EDIT: Moon_Wizard got there before me, but we're essentially saying the same thing. :)

HoloGnome
June 4th, 2014, 21:38
MW/Trenloe - Where is the concise list of links to the available rulesets - I'd be happy to start taking a look at the impact as a side project. Admittedly, I do not understand the resistance to fixing basic quality issues, either technically, practically, or idealogically. Maybe I will understand once I start looking deeper, but not likely. ;)

Trenloe - It's not minor functionality when you can't update your own app because there's no way to check the related capabilities change. It's a significant quality issue. Also, at some point, everyone has to update and it's usually not a big deal. I understand that FG has been around for a while, but you should be trying to minimize consequences of basic/previous oversights in the implementation.

For that matter, if legacy issues are a huge concern, then implement a new method called getFullVersion() or add a version call to a different class that does the right thing and there will be no problem, since nobody's using it except new plugins that know about it (but the right solution is to make the existing version call return the full version). Or, add a new Capabilities class and put in methods to return what FG APIs are supported, what graphics engine, what lua version, what full app version, etc. That change would actually be a step in the right direction towards something like Unity or other integrations/changes. It's not much code and would be very useful. Take your pick. No legacy users/issues for the new class.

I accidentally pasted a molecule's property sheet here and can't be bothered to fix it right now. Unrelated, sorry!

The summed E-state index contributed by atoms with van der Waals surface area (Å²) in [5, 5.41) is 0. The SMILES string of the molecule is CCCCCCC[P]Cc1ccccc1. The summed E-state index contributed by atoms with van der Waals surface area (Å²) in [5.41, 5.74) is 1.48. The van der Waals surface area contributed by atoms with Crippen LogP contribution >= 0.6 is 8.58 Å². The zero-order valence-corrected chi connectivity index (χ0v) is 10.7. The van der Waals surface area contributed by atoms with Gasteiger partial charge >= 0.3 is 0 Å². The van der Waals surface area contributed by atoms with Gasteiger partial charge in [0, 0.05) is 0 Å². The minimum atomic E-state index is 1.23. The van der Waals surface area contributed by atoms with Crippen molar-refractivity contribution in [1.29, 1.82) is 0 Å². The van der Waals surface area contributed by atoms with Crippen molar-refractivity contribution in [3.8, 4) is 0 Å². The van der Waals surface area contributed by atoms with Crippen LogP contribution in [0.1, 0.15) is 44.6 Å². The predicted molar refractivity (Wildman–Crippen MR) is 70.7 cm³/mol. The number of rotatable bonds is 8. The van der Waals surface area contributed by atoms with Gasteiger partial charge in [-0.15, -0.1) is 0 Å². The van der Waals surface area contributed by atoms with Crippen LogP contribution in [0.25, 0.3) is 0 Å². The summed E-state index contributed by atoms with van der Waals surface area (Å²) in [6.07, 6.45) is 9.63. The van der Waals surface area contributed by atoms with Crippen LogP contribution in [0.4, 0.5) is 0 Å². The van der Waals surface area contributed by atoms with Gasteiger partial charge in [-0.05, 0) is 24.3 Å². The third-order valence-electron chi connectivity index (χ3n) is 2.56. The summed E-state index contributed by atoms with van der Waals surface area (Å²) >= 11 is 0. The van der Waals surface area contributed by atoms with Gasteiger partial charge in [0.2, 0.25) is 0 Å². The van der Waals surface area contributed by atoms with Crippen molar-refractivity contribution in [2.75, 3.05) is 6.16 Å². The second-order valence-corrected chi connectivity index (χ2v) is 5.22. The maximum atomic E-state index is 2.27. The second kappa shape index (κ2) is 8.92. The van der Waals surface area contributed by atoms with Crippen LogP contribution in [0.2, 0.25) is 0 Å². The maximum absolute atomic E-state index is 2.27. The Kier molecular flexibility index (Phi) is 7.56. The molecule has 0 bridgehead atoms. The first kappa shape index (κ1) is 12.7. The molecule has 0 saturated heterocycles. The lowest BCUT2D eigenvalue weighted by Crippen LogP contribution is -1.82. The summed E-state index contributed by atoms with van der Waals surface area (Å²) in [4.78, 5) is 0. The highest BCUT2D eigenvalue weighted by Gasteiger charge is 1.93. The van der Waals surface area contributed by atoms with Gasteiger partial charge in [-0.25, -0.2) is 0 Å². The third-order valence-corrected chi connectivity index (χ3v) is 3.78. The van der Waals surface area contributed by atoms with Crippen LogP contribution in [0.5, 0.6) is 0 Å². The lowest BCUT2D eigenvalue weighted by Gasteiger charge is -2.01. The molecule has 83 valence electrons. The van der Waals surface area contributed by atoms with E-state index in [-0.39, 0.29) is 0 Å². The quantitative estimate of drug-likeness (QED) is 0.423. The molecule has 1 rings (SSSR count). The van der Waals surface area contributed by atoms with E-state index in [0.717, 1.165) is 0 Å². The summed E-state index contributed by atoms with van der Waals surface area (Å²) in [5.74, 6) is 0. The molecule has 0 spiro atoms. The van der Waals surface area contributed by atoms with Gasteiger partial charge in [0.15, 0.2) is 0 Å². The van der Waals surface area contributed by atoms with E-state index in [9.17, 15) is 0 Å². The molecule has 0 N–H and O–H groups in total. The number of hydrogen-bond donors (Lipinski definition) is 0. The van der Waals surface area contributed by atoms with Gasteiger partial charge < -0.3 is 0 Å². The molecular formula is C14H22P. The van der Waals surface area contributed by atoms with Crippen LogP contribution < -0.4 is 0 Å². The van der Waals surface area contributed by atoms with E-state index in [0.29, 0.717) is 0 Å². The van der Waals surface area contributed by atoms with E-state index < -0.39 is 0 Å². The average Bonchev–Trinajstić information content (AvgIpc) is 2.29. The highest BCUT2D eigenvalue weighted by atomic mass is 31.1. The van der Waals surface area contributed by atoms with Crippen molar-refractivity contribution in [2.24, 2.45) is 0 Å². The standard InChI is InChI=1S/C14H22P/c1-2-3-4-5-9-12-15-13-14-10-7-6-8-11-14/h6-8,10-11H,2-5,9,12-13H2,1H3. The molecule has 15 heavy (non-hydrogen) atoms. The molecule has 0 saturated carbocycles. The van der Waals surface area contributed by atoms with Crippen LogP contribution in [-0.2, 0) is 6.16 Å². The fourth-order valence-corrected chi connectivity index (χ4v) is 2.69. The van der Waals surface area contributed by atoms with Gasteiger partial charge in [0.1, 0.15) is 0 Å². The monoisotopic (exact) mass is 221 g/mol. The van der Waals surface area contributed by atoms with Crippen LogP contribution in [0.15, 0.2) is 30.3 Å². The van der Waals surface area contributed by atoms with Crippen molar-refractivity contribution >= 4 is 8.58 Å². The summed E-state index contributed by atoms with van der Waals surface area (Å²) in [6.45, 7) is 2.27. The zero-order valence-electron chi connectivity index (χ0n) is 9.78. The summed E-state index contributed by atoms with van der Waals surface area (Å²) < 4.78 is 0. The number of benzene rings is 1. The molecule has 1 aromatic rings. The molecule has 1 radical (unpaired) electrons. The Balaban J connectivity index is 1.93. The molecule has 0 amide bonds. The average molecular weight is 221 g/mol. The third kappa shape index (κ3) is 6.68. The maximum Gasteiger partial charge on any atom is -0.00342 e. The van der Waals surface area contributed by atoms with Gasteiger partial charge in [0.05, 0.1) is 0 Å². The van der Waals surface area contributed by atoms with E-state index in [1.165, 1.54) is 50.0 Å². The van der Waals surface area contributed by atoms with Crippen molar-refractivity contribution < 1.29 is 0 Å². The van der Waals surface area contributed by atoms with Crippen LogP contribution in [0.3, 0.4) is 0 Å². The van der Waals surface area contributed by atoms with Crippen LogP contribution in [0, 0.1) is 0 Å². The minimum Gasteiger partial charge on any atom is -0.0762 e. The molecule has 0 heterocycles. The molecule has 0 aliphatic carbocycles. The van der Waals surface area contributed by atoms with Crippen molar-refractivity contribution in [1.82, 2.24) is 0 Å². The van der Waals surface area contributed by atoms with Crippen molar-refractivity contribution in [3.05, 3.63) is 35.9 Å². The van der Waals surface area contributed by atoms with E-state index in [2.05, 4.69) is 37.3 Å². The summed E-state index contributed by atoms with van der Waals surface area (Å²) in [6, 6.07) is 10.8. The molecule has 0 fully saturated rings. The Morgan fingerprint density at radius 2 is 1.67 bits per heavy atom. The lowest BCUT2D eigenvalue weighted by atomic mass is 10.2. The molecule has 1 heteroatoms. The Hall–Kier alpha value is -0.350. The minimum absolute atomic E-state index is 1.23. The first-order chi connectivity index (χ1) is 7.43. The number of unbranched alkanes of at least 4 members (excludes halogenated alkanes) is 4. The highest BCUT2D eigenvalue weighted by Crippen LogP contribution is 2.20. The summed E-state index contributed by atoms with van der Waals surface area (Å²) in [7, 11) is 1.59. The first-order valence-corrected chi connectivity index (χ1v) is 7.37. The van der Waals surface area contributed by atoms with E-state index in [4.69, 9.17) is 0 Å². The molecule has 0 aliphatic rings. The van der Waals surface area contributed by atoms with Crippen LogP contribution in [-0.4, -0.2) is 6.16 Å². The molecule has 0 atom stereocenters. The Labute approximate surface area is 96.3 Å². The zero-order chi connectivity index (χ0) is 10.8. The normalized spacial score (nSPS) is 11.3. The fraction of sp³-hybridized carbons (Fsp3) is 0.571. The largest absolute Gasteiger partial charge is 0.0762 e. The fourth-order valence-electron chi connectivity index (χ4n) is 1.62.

Also, if developers are keeping rulesets to themselves or there are homebrew ones out there, then the owners can easily fix any issues relating to versions - prob. not more than 1 line of code. And, even if something does get broken, it's not like you're releasing OTP ROMs. It probably won't stay broken longer than a few days and you can be responsive to those kinds of changes/bugs in an era of digital deployment with built-in upgrade checking. With up-front checking for the primary rulesets, you can minimize issues.

Anyway - happy to help as time permits.

Trenloe
June 4th, 2014, 22:10
Trenloe - It's not minor functionality when you can't update your own app because there's no way to check the related capabilities change. It's a significant quality issue.
I'm guessing you don't know how current versions and compatibility works within Fantasy Grounds? Refer to this page: http://www.fantasygrounds.com/refdoc/